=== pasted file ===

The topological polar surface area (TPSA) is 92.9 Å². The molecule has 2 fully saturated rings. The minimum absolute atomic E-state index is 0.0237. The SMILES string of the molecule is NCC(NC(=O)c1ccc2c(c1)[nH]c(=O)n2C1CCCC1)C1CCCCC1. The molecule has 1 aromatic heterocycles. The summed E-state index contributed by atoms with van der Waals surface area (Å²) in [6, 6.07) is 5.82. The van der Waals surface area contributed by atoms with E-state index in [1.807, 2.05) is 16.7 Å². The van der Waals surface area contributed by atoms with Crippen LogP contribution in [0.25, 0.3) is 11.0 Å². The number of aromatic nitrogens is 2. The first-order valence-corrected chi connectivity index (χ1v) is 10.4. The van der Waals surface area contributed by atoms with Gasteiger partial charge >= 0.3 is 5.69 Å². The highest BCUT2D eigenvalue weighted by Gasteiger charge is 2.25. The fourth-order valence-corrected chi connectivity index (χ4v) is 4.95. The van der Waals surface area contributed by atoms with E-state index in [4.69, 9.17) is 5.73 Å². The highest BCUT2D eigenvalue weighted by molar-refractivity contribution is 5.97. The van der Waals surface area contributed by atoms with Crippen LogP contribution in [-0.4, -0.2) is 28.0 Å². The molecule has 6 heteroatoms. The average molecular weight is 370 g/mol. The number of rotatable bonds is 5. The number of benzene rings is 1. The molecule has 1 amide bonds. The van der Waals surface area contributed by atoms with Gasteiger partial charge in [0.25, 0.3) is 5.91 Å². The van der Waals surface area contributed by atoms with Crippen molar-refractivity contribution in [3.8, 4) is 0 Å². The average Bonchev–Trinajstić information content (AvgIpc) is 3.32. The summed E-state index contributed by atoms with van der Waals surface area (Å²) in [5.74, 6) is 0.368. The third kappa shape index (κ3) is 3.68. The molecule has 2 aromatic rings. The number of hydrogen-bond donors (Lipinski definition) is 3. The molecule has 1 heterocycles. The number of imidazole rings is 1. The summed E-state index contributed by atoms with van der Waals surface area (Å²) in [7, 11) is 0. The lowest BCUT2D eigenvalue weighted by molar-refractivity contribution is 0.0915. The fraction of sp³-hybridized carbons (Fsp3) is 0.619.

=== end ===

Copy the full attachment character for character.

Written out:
The topological polar surface area (TPSA) is 92.9 Å². The molecule has 2 fully saturated rings. The minimum absolute atomic E-state index is 0.0237. The SMILES string of the molecule is NCC(NC(=O)c1ccc2c(c1)[nH]c(=O)n2C1CCCC1)C1CCCCC1. The molecule has 1 aromatic heterocycles. The summed E-state index contributed by atoms with van der Waals surface area (Å²) in [6, 6.07) is 5.82. The van der Waals surface area contributed by atoms with E-state index in [1.807, 2.05) is 16.7 Å². The van der Waals surface area contributed by atoms with Crippen LogP contribution in [0.25, 0.3) is 11.0 Å². The number of aromatic nitrogens is 2. The first-order valence-corrected chi connectivity index (χ1v) is 10.4. The van der Waals surface area contributed by atoms with Gasteiger partial charge >= 0.3 is 5.69 Å². The highest BCUT2D eigenvalue weighted by Gasteiger charge is 2.25. The fourth-order valence-corrected chi connectivity index (χ4v) is 4.95. The van der Waals surface area contributed by atoms with E-state index in [4.69, 9.17) is 5.73 Å². The highest BCUT2D eigenvalue weighted by molar-refractivity contribution is 5.97. The van der Waals surface area contributed by atoms with Crippen LogP contribution in [-0.4, -0.2) is 28.0 Å². The molecule has 6 heteroatoms. The average molecular weight is 370 g/mol. The number of rotatable bonds is 5. The number of benzene rings is 1. The molecule has 1 amide bonds. The van der Waals surface area contributed by atoms with Gasteiger partial charge in [0.25, 0.3) is 5.91 Å². The van der Waals surface area contributed by atoms with Crippen molar-refractivity contribution in [3.8, 4) is 0 Å². The average Bonchev–Trinajstić information content (AvgIpc) is 3.32. The summed E-state index contributed by atoms with van der Waals surface area (Å²) in [5.74, 6) is 0.368. The third kappa shape index (κ3) is 3.68. The molecule has 2 aromatic rings. The number of hydrogen-bond donors (Lipinski definition) is 3. The molecule has 1 heterocycles. The number of imidazole rings is 1. The summed E-state index contributed by atoms with van der Waals surface area (Å²) in [7, 11) is 0. The lowest BCUT2D eigenvalue weighted by molar-refractivity contribution is 0.0915. The fraction of sp³-hybridized carbons (Fsp3) is 0.619.